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Fun With Conditional Formatting

Yesterday I wrote about some work I was doing with Tables recently.  Today I want to do the same for conditional formatting – specifically, using colour scales.  (For a refresher, or for those that are new to this blog, you can read up on changes to conditional formatting in this series of blog posts, and you can read specifically about colour scales here).

In this case, I was looking at a table that contained the results of a set of tests.  The table looked like this (again, I made up the data for this blog entry).


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Essentially, we run a bunch of scenarios against a series of tests periodically and look at the results.  0 is ok, positive numbers are good (the higher the better), and negative numbers are bad (lower means worse).  Seemed like an ideal candidate for a colour scale.  Using a button that I had added to my Quick Access Toolbar, I applied a colour scale to the table.  Here is the result.


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As you can see, there are a couple of problems.  The biggest one is that there are obviously some outliers on the low end of the scale that mean that everything else looks good (remember, that in the default application, the 3-colour scale uses the lowest point, the 50 percent mark, and the highest value to assign colours … if there is an outlier on either end of the data, it can lead to results like this).  You can really see the problem if you click on the image above.  So, to fix that, I made some adjustments to the rule.  Using the manage rules dialog …


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… I made a couple of changes to how the rule was going to be evaluated.  First, I changed the midpoint from 50% to a number, and set that number to 0 (since above 0 was good and below was bad).  Second, I used a formula to determine the value for the minimum (lower bounds) colour to eliminate the effect of the outliers.   Specifically, I changed the minimum to be of type “formula†and entered this formula, which simply determines what the value is of the 5th percentile: =PERCENTILE($C$3:$I$52, 0.05).  (Choosing the 5th percentile is not terribly scientific, but I had seen this report enough to know that there were never more than one or two outliers, so using the 5th percentile should handle them).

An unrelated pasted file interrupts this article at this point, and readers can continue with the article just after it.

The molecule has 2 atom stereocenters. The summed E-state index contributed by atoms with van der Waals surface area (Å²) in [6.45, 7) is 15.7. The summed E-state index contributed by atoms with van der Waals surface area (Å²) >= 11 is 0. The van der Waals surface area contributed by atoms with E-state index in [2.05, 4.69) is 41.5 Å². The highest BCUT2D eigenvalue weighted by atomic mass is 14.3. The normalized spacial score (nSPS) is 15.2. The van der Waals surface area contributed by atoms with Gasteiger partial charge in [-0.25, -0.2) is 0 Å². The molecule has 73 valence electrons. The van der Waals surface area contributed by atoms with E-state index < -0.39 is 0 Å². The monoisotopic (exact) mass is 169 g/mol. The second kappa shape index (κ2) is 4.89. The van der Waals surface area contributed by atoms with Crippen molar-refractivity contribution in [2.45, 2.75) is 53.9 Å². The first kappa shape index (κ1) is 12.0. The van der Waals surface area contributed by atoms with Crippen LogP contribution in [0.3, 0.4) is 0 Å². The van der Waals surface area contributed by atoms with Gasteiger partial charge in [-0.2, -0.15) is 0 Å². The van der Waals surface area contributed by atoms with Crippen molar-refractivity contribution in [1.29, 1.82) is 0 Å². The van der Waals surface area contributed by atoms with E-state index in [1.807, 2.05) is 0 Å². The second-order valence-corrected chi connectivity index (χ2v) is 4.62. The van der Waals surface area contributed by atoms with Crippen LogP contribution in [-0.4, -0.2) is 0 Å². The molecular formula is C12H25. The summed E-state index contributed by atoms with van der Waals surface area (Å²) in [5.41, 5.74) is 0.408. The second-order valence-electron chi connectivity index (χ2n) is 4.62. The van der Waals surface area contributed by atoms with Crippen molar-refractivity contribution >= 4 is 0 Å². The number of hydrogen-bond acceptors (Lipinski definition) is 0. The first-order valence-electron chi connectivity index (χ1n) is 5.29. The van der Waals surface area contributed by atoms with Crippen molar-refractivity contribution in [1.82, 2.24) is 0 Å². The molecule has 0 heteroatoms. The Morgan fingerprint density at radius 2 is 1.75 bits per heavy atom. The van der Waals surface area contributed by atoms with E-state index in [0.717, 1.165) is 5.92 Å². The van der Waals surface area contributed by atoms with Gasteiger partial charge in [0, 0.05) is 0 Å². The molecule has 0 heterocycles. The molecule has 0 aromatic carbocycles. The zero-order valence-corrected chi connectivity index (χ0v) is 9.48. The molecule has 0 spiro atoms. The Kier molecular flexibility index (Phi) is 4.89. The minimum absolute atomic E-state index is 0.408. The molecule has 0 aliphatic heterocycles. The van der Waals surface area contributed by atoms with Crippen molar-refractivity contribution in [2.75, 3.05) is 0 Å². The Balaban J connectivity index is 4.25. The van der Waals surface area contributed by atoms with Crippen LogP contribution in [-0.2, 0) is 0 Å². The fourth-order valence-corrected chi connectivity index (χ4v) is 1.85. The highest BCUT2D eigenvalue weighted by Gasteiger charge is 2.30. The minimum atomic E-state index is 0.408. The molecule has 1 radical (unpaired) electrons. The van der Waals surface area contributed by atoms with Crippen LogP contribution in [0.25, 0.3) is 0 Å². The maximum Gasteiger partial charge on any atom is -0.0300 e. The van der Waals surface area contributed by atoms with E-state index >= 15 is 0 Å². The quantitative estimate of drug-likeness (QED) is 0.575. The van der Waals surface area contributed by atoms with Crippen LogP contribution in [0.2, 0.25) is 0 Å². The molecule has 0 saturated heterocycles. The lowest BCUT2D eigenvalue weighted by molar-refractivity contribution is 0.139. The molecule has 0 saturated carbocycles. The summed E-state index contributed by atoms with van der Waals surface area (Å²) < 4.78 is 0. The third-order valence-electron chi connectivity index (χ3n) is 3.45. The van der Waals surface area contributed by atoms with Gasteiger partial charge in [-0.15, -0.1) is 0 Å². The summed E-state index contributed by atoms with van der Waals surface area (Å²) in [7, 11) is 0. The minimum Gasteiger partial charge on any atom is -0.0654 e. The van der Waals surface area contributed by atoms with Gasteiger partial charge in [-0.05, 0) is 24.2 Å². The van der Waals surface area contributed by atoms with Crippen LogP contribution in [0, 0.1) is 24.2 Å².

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So now my rule ran something like this – “turn -1.36 (what the formula calcs to in this data set) and everything below it deep red.  Everything between -1.36 and 0 is a gradient fill between red and yellow.  Everything between 0 and the highest value is a gradient fill between yellow and green.  The results look something like this:


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That was better, but still not what I wanted, since the effect was pretty busy.  So, I decided to make one more change.  Once again I opened up the Edit Rule dialog, and this time I changed the colour for the midpoint from yellow to white.


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Once I hit OK a couple of times, the result looked like this …


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… which is pretty much what I wanted.  Values close to 0 are mostly white, so they are not called out as good or bad visually, the outliers on the negative side (probably measurement problems) are not skewing the results, and there is good gradation on both sides, allowing me to quickly eyeball around for things to investigate.

Hopefully that was interesting – the point being that by tweaking the rules themselves, there is no end of possibilities available with conditional formatting.